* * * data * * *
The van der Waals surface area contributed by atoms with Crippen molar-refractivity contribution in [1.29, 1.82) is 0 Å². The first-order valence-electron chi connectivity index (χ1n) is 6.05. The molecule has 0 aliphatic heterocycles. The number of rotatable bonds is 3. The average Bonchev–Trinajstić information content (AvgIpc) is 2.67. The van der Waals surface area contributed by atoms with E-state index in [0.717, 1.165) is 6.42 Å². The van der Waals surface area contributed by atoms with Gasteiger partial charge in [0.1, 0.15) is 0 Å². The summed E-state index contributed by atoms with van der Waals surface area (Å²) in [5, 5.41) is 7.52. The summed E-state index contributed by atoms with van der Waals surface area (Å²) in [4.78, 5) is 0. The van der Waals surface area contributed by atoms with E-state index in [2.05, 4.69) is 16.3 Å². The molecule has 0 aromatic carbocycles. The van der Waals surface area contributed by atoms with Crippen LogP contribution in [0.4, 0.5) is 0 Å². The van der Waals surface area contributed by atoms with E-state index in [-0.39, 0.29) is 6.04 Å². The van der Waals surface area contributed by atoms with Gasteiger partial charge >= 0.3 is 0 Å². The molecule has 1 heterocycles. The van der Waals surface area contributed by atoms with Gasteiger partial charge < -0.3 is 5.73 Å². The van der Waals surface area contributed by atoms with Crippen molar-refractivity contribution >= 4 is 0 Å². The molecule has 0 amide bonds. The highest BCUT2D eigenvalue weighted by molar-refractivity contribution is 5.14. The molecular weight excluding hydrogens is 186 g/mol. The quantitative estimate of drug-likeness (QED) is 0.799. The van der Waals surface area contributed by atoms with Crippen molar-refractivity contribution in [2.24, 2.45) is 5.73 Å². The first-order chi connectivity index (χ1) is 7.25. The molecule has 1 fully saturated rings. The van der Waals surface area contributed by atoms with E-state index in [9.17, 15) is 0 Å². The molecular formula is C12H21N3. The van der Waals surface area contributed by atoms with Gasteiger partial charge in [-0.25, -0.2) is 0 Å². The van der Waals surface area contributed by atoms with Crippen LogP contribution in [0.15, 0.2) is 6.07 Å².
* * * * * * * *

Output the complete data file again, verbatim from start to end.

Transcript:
The van der Waals surface area contributed by atoms with Crippen molar-refractivity contribution in [1.29, 1.82) is 0 Å². The first-order valence-electron chi connectivity index (χ1n) is 6.05. The molecule has 0 aliphatic heterocycles. The number of rotatable bonds is 3. The average Bonchev–Trinajstić information content (AvgIpc) is 2.67. The van der Waals surface area contributed by atoms with E-state index in [0.717, 1.165) is 6.42 Å². The van der Waals surface area contributed by atoms with Gasteiger partial charge in [0.1, 0.15) is 0 Å². The summed E-state index contributed by atoms with van der Waals surface area (Å²) in [5, 5.41) is 7.52. The summed E-state index contributed by atoms with van der Waals surface area (Å²) in [4.78, 5) is 0. The van der Waals surface area contributed by atoms with E-state index in [2.05, 4.69) is 16.3 Å². The molecule has 0 aromatic carbocycles. The van der Waals surface area contributed by atoms with Crippen LogP contribution in [0.4, 0.5) is 0 Å². The van der Waals surface area contributed by atoms with E-state index in [-0.39, 0.29) is 6.04 Å². The van der Waals surface area contributed by atoms with Gasteiger partial charge >= 0.3 is 0 Å². The molecule has 1 heterocycles. The van der Waals surface area contributed by atoms with Gasteiger partial charge < -0.3 is 5.73 Å². The van der Waals surface area contributed by atoms with Crippen molar-refractivity contribution >= 4 is 0 Å². The molecule has 0 amide bonds. The highest BCUT2D eigenvalue weighted by molar-refractivity contribution is 5.14. The molecular weight excluding hydrogens is 186 g/mol. The quantitative estimate of drug-likeness (QED) is 0.799. The van der Waals surface area contributed by atoms with Crippen molar-refractivity contribution in [2.24, 2.45) is 5.73 Å². The first-order chi connectivity index (χ1) is 7.25. The molecule has 1 fully saturated rings. The van der Waals surface area contributed by atoms with E-state index in [9.17, 15) is 0 Å². The molecular formula is C12H21N3. The van der Waals surface area contributed by atoms with Gasteiger partial charge in [-0.25, -0.2) is 0 Å². The van der Waals surface area contributed by atoms with Crippen LogP contribution in [0.15, 0.2) is 6.07 Å².